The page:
Höpfner, M., Ungermann, J., Borrmann, S., Wagner, R., Spang, R., Riese, M., Stiller, G., Appel, O., Batenburg, A. M., Bucci, S., Cairo, ..., Legras, B., et al., I.: Ammonium nitrate particles formed in upper troposphere from ground ammonia sources during Asian monsoons, Nat. Geosci., 12(8), 608–612, doi:10.1038/s41561-019-0385-8, 2019.
Kloss, Corinna, Gwenaël Berthet, Pasquale Sellitto, Felix Ploeger, Silvia Bucci, Sergey Khaykin, Fabrice Jégou, Ghassan Taha, Larry Thomason, Brice Barret, Eric Le Flochmoen, Marc von Hobe, Adriana Bossolasco, Nelson Begue, Bernard Legras, Transport of the 2017 Canadian wildfire plume to the tropics and global stratosphere via the Asian monsoon circulation, ACP Discussions, en révision, doi.org/10.5194/acp-2019-204, 2019.
Stubenrauch, C. J., M. Bonazzola, S. E. Protopapadaki and I. Musat, New Cloud System Metrics to Assess Bulk Ice Cloud Schemes in a GCM, J. Advanc. Model. Earth Sys., in press (2019).
Tegtmeier, S., Anstey, J., Davis, S., Dragani, R., Harada, Y., Ivanciu, I., Pilch Kedzierski, R., Krüger, K., Legras, B., Long, C., Wang, J. S., Wargan, K. and Wright, J. S.: The tropical tropopause layer in reanalysis data sets, Atmos. Chem. Phys. Discuss., 1–28, doi:10.5194/acp-2019-580, 2019.
Vernier, Jean-Paul, …, Gwenaël Berthet; Fabrice Jégou; Jean-Baptiste Renard; Travis Knepp; Luke Ziemba; Suneel Kumar, BATAL: The Balloon measurement campaigns of the Asian Tropopause Aerosol Layer, Bull. Met. Am. Soc., doi.org/10.1175/BAMS-D-17-0014.1, 2018.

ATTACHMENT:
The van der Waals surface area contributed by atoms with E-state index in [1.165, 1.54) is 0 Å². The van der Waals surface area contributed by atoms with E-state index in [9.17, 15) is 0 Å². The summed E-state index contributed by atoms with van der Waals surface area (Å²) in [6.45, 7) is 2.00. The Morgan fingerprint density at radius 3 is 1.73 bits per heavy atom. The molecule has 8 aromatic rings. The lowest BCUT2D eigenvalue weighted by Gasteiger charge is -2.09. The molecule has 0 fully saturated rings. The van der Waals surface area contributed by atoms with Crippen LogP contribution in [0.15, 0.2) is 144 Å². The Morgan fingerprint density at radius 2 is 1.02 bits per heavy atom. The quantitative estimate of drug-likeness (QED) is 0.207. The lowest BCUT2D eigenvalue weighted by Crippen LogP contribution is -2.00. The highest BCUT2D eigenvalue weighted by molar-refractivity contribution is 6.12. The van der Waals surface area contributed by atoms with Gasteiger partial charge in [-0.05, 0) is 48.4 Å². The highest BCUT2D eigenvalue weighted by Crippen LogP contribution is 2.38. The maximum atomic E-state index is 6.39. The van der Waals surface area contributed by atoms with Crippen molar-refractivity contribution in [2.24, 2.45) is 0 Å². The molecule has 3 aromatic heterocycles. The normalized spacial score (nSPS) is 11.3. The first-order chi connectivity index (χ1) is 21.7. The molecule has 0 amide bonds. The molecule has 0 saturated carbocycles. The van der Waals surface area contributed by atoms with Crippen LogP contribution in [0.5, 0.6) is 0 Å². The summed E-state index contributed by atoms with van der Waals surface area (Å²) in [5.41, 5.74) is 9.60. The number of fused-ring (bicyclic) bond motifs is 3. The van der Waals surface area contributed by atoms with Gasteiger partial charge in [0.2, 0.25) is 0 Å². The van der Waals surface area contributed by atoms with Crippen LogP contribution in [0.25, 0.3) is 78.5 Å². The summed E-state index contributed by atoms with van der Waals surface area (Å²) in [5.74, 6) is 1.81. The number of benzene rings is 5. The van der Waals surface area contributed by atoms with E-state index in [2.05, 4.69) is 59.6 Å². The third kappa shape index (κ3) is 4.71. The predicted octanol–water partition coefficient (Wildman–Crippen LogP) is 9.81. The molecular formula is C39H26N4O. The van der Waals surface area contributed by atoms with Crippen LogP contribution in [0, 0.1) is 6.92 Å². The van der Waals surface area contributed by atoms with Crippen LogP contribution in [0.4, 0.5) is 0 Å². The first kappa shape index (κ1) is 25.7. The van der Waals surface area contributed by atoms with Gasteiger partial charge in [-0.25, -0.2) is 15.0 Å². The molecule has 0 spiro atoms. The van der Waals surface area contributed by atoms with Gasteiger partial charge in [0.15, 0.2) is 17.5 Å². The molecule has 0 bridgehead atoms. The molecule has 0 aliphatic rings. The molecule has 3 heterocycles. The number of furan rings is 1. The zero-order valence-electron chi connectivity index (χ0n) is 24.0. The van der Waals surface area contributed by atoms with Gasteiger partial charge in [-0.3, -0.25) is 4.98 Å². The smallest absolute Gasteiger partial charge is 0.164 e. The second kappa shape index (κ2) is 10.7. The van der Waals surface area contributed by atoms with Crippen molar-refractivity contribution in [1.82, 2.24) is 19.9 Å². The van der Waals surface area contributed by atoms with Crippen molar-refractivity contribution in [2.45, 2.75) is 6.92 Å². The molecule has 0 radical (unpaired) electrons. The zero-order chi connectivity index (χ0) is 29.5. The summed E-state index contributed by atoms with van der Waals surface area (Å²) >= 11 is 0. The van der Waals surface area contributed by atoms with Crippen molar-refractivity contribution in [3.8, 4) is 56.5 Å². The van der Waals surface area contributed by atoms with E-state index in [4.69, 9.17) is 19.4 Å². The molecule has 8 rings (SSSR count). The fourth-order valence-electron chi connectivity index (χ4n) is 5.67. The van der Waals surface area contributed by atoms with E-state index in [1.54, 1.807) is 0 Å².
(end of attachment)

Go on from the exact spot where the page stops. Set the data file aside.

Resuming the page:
The Tropical Tropopause Layer (TTL) is the region of the atmosphere between 30S and 30N which is bounded by the convectively dominated tropical troposphere below and the layered motion in the stratosphere regulated by the Brewer Dobson circulation above. The TTL is the gateway which processes the air lofted from the surface by convection, including anthropogenic pollution, and controls the composition of the stratosphere. Due to this role and the radiative effects of its ubiquitous cirrus clouds, which are regulating the convection underneath, the TTL is a key component of the climate system.
During summer, the TTL is mostly under the influence of the Asian monsoon where the upper layer circulation is dominated by a large anticyclone extending from east Asia to the Mediterranean sea. This circulation ventilates the convection and redistributes the lofted air. Since two decades, a new aerosol layer (ATAL=Asian Tropopause Aerosol Layer), recently discovered, has developed near 16 km altitude inside the monsoon anticyclone and is attributed to the growing anthropogenic emissions at the ground.
The impact of the monsoon on the TTL and the stratosphere, the distribution of ground sources, the transport properties across the TTL and the processes related to aerosols and cirrus within the TTL, in particular the ATAL, are still poorly known due to a lack of available observations and limited modeling studies. However, a wealth of new observations is now being provided by a new generation of satellite instruments and a series of campaigns in Asia based on international collaboration. The EU funded StratoClim airborne campaign in 2017 will provide a large amount of unparalleled in situ observations within the Asian monsoon TTL and the ATAL.